He interprets it as implying that there should be limits on the creative control programmers exercise over their work: In what ways do you think to program is more like painting than it is like some of our more common metaphors such as engineering?
Architects decide what the building is going to look like basically and then they say to an engineer, "Can I do this?
So architects figure out "what," engineers figure out "how. Painters decide what to paint and then have to paint it. And hackers in the best case also do both[ 3 ].
You can safely replace "painters" in this response with "poets", "composers", "pastry chefs" or "auto mechanics" with no loss of meaning or insight. There's nothing whatsoever distinctive about the analogy to painters, except that Paul Graham likes to paint, and would like to feel that his programming allows him a similar level of self-expression.
The reason Graham's essay isn't entitled "Hackers and Pastry Chefs" is not because there is something that unites painters and programmers into a secret brotherhood, but because Paul Graham likes to cultivate the arty aura that comes from working in the visual arts. Having been both a painter and a programmer, I can certainly sympathize with him.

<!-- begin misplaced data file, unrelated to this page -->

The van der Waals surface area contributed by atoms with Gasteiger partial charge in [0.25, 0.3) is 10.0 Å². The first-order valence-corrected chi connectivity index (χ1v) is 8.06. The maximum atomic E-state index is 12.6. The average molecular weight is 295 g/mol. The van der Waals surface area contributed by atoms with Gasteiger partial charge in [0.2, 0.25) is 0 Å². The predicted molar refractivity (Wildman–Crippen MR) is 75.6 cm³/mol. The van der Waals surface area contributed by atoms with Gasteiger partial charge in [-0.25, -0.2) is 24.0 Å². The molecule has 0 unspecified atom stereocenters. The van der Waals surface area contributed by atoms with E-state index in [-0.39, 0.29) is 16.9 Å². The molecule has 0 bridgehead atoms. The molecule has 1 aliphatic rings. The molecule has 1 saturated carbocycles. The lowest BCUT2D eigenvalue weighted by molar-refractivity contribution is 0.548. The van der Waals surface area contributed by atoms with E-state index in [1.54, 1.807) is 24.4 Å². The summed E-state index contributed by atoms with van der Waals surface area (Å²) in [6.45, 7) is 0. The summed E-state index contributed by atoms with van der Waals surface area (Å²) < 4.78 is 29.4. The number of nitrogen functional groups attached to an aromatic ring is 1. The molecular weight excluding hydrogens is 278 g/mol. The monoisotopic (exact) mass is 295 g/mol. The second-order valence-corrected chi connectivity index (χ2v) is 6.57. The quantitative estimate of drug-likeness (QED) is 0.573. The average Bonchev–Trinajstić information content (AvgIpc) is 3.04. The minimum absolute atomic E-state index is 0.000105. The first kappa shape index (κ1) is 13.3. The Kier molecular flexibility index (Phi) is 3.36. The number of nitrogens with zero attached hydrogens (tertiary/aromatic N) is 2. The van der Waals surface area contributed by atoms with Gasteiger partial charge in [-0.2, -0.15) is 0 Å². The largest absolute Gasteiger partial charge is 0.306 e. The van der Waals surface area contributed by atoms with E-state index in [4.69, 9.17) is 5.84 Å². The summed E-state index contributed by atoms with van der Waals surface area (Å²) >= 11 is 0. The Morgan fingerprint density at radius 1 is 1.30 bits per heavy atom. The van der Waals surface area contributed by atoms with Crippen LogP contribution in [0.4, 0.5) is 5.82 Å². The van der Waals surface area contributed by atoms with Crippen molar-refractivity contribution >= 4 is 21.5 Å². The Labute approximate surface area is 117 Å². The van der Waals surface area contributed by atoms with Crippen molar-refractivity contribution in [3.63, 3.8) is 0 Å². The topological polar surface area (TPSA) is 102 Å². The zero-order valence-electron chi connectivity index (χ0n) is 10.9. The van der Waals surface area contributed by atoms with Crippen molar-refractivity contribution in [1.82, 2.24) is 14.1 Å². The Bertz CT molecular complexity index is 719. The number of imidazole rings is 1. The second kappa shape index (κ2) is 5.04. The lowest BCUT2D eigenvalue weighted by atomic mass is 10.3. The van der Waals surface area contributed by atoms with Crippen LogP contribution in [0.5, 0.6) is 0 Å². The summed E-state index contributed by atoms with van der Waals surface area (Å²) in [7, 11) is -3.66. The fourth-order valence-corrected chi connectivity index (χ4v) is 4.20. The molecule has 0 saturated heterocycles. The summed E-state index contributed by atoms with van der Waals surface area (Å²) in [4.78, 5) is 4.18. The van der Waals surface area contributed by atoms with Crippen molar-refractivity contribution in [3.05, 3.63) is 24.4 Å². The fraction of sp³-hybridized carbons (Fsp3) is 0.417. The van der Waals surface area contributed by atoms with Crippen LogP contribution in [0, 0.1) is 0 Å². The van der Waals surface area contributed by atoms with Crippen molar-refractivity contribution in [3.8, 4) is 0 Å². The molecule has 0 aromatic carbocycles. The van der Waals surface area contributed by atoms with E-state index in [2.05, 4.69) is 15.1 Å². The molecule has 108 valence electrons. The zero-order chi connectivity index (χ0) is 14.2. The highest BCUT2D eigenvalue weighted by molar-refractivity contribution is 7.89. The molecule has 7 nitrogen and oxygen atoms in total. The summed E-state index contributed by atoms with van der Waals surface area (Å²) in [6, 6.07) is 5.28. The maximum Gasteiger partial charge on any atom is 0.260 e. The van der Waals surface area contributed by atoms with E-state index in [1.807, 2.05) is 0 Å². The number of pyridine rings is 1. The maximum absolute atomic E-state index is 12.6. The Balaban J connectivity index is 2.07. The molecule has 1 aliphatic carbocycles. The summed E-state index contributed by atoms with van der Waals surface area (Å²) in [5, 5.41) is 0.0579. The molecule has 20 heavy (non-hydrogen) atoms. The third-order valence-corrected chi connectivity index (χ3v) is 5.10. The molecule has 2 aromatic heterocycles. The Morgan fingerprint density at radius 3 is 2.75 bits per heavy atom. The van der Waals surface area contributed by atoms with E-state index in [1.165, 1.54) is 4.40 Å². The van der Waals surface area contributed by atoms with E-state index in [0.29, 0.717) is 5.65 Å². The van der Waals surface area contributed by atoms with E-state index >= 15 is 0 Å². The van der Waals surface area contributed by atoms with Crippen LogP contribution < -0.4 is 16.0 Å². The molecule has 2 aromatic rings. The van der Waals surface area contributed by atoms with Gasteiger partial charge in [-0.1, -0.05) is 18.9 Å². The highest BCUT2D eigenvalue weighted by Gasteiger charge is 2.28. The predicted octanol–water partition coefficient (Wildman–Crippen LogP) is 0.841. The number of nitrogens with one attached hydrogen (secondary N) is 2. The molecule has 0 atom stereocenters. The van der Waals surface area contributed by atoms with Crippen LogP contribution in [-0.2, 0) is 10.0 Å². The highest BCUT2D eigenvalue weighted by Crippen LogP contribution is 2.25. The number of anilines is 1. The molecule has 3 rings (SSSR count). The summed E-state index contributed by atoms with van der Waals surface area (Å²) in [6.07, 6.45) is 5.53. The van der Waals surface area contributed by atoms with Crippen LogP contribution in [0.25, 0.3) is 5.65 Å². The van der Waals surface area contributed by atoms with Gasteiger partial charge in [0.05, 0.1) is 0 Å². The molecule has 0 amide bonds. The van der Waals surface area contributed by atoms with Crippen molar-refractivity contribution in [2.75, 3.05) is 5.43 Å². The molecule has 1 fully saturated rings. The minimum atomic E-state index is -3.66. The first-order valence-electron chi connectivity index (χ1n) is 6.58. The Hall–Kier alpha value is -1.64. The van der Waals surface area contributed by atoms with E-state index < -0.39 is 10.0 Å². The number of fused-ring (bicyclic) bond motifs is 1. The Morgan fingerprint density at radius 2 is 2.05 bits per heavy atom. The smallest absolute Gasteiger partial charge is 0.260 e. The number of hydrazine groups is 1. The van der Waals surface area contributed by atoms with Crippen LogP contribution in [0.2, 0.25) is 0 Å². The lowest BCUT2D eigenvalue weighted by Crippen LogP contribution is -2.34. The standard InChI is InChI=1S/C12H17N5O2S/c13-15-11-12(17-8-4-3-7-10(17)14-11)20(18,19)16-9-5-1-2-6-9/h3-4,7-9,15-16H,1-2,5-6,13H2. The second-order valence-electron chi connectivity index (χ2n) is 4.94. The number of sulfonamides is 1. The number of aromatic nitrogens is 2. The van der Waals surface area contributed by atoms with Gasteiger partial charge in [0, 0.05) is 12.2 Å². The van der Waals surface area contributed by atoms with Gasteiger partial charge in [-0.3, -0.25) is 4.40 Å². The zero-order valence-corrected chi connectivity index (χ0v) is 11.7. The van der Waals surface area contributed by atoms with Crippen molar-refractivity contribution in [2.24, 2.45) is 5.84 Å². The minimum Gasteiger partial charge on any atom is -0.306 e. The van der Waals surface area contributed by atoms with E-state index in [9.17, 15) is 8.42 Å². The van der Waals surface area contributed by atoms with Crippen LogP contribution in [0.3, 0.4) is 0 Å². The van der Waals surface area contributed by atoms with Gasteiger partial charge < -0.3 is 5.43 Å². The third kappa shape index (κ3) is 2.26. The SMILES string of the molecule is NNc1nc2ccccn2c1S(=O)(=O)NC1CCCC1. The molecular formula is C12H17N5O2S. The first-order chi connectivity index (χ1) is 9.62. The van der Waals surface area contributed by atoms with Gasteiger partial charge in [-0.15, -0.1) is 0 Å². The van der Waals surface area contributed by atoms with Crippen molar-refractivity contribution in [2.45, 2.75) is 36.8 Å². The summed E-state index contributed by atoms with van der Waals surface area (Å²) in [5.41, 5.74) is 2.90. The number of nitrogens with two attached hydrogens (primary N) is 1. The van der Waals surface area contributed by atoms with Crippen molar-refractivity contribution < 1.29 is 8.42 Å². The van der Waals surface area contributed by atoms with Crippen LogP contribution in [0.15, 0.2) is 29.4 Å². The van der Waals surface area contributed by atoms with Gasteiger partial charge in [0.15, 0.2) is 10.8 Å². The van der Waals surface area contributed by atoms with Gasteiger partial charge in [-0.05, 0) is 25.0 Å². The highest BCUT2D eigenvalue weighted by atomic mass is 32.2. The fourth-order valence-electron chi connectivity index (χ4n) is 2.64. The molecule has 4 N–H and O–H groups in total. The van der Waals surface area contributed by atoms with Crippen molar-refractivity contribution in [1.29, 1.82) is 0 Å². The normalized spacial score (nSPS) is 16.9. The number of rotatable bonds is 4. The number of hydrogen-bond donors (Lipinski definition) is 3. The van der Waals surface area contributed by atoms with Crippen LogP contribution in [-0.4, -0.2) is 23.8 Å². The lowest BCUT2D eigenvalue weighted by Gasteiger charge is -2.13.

Great paintings, for example, get you laid in a way that great computer programs never do. Even not-so-great paintings - in fact, any slapdash attempt at splashing paint onto a surface - will get you laid more than writing software, especially if you have the slightest hint of being a tortured, brooding soul about you.
Also remark that in painting, many of the women whose pants you are trying to get into aren't even wearing pants to begin with. Your job as a painter consists of staring at naked women, for as long as you wish, and this day in and day out through the course of a many-decades-long career.
Not even rock musicians have been as successful in reducing the process to its fundamental, exhilirating essence.Hackers & Painters: Big Ideas from the Computer Age is a collection of essays from Paul Graham discussing hacking, programming languages, start-up companies, and many other technological issues.
"Hackers & Painters" is also the title of one of those essays. This is the moment a £1 million flower set pulses racing on the Antiques Roadshow.
The Faberge flower, set to feature on the next instalment of the BBC One show, will be the most expensive item. Cody Choi, visual artist and cultural theorist was born in Seoul in He attended Korea University Sociology major, Korea and Art Center College of Design, Pasadena, California, USA.
The Essay Store. Daar Steven Bratman, A good years after essay life friend of mine has suffered from anorexia 2 years ago. He had a surgeon explore the area, and the diagnosis. help i . Dabblers And Blowhards. About two years ago, the Lisp programmer and dot-com millionaire Paul Graham wrote an essay entitled Hackers and Painters, in which he argues that his approach to computer programming is better described by analogies to the visual arts than by the phrase "computer science".